In addition to your crisis management, relationship, reputation and crisis communications efforts, the wise corporate crisis prepper needs to assume that the company’s website and social media channels are vulnerable. As we discussed in our recent blog on weaponized media, your digital media could be attacked long before you even know there’s an issue.
Since you could lose one or more of your primary communication channels, you may want to consider supplementing them with at least some of the following capabilities:
- Landline – cellular service can be interrupted or overloaded, and you need another way to reach people.
- Satellite phone – for remote locations and critical communications if other systems fail.
- Shortwave radio – in dire circumstances, this 20th-century technology rarely fails.
- Cell phone with encrypted voice network – to talk with key personnel and stakeholders confidentially.
- Controlled and encrypted text messaging system such as Vaporstream – if other systems may have been compromised, you need a secure way to exchange information.
- Hard copy contact lists and plans – If you can’t use your computer or smartphone, you better have a backup.
- Radio contacts and protocol – if you rely on the web or even phone trees to communicate with employees, you need this if your region loses power and phone.
- Dark website – both to protect your commercial website from being disrupted by a crisis and as a reserve if your primary site goes down.
- Access to a major press release network, such as Business Wire or PR Newswire – this is to better target audiences and in case your internal capabilities aren’t available.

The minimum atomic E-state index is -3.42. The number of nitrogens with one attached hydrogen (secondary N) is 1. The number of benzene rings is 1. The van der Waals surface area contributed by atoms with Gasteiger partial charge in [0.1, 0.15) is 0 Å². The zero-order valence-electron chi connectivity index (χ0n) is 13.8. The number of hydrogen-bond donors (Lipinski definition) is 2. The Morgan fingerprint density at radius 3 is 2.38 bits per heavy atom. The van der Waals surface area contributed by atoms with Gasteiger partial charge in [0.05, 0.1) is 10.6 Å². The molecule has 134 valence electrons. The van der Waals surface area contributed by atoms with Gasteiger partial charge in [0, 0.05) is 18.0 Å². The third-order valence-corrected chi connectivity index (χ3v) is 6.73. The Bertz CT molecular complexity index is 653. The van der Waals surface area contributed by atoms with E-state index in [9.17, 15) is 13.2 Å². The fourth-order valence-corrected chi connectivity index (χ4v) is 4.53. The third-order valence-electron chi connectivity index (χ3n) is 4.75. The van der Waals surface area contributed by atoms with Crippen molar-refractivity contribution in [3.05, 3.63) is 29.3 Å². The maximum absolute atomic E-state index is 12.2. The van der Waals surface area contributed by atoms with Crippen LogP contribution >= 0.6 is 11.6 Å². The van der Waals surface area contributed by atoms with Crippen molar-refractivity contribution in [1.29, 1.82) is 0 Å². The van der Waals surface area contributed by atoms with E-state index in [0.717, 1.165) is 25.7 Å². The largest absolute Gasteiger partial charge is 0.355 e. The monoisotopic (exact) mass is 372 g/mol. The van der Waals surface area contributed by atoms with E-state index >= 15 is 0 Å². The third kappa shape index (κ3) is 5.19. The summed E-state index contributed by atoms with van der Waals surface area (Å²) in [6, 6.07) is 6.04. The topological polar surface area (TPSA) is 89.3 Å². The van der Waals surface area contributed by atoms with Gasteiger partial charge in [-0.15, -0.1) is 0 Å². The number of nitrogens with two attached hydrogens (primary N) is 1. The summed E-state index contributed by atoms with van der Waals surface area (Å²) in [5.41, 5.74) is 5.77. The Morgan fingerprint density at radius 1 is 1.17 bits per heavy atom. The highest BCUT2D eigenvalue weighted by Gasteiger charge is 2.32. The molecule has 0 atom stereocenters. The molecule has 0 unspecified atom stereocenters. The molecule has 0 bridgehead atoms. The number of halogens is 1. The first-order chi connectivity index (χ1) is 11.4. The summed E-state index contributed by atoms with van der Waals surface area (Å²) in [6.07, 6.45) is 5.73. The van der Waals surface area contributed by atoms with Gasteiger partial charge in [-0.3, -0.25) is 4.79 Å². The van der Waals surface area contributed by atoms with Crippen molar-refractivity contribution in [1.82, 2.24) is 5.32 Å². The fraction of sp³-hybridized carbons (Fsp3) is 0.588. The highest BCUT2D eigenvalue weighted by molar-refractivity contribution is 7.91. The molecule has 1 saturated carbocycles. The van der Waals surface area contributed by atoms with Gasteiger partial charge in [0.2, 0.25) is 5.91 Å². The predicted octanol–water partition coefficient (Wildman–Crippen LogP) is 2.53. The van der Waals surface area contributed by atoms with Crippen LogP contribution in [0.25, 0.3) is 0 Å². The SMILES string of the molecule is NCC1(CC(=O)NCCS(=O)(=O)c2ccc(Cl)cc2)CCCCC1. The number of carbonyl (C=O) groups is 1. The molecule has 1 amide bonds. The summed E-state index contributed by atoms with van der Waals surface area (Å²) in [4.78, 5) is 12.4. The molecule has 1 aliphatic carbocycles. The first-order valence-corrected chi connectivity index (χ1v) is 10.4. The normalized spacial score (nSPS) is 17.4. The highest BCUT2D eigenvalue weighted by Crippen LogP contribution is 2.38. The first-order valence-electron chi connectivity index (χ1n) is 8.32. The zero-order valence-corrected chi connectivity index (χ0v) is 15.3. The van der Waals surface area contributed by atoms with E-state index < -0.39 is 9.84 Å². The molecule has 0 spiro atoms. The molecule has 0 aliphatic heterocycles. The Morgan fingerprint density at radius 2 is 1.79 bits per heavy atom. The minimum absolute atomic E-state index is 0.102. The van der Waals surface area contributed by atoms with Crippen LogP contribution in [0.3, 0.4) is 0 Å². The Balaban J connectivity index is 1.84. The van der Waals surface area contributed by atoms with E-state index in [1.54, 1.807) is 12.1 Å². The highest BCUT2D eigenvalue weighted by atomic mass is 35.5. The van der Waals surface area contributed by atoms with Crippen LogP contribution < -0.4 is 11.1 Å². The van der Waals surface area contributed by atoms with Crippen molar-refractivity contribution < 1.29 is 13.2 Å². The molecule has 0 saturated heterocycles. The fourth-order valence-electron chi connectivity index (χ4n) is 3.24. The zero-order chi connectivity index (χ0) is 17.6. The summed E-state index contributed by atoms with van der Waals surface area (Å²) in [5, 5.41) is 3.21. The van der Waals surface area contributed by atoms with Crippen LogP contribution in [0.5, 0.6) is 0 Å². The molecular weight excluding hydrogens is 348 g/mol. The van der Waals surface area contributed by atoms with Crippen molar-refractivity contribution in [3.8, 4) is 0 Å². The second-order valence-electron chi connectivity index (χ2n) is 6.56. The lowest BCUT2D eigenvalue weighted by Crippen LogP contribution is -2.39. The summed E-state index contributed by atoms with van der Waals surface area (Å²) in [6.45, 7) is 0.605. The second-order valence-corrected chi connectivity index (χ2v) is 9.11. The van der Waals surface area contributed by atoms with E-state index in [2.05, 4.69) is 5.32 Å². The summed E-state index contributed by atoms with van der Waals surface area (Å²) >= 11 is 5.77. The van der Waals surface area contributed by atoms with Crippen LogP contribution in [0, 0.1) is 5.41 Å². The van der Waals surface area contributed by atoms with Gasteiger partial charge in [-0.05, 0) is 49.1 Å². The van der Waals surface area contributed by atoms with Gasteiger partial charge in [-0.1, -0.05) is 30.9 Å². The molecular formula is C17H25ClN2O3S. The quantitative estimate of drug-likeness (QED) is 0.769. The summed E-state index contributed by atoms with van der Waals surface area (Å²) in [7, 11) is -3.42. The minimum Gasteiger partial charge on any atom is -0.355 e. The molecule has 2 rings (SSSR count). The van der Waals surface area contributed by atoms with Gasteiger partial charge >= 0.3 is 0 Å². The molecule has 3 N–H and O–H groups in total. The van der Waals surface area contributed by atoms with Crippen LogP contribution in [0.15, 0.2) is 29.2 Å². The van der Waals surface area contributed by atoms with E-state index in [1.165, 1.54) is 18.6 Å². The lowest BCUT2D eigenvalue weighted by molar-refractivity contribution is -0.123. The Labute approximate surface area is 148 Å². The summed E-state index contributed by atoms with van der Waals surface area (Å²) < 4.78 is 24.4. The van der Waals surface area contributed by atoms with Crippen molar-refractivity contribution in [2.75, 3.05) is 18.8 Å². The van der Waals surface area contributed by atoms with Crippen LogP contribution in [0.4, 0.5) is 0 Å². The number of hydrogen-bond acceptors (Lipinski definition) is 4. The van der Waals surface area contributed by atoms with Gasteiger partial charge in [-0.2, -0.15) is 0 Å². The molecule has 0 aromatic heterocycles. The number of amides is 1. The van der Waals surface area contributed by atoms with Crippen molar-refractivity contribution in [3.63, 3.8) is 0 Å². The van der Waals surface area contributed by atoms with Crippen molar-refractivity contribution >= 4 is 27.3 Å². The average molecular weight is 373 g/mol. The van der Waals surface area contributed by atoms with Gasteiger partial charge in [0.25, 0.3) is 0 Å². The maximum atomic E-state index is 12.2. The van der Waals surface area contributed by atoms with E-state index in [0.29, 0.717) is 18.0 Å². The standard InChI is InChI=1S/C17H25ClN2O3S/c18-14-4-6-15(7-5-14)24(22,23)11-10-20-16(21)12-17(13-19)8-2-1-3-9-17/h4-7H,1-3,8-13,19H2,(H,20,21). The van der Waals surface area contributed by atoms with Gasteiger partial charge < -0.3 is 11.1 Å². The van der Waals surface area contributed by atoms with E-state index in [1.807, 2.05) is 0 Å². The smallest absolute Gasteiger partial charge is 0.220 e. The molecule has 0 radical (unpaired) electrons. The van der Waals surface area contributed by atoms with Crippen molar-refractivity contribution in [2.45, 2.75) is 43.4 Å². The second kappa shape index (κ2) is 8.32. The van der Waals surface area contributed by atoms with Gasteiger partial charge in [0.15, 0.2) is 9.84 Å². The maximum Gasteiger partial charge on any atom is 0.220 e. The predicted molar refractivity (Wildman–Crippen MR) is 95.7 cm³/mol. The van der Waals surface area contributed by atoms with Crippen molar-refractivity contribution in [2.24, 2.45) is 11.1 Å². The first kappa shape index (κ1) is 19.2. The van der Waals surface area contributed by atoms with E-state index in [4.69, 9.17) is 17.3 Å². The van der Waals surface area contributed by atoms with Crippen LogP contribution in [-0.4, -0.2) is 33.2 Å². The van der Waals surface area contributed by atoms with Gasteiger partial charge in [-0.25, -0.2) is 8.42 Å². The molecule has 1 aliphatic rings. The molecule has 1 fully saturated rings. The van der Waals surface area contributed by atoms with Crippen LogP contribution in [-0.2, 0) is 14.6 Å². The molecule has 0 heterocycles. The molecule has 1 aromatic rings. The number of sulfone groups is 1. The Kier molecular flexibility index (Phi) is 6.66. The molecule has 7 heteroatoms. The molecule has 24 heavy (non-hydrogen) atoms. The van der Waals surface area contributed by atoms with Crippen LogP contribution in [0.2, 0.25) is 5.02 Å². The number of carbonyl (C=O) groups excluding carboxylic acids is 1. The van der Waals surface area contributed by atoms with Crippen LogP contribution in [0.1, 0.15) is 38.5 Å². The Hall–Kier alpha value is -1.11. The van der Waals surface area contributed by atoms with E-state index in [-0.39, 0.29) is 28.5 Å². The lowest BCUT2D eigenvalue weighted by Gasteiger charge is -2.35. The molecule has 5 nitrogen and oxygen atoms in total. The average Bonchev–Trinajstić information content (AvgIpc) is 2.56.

- Monitoring services such as Cision, Meltwater or more sophisticated analytics such as Synoptos – you need to know what is happening and how to counter.
- An outside PR firm – to help you quickly scale up to challenges confronting your business and even take over if your own people are not able to respond.
A corporate crisis prepper who has the right mix of this equipment will have the basic ability to communicate with employees and stakeholders if they lose other channels such as internet and intranet through a widespread loss of power or denial of service. Of course, you will still be very limited in your ability to combat misinformation or attacks on your business unless you can quickly mobilize support to understand what is happening, appropriately respond and get your message out. That’s why a corporate crisis prepper will likely secure most, if not all, of the resources shown above.
In future blogs, we will delve more deeply into these individual tools and resources, but for the moment we just want to encourage you to anticipate risks and begin to marshal the capabilities necessary to respond to them.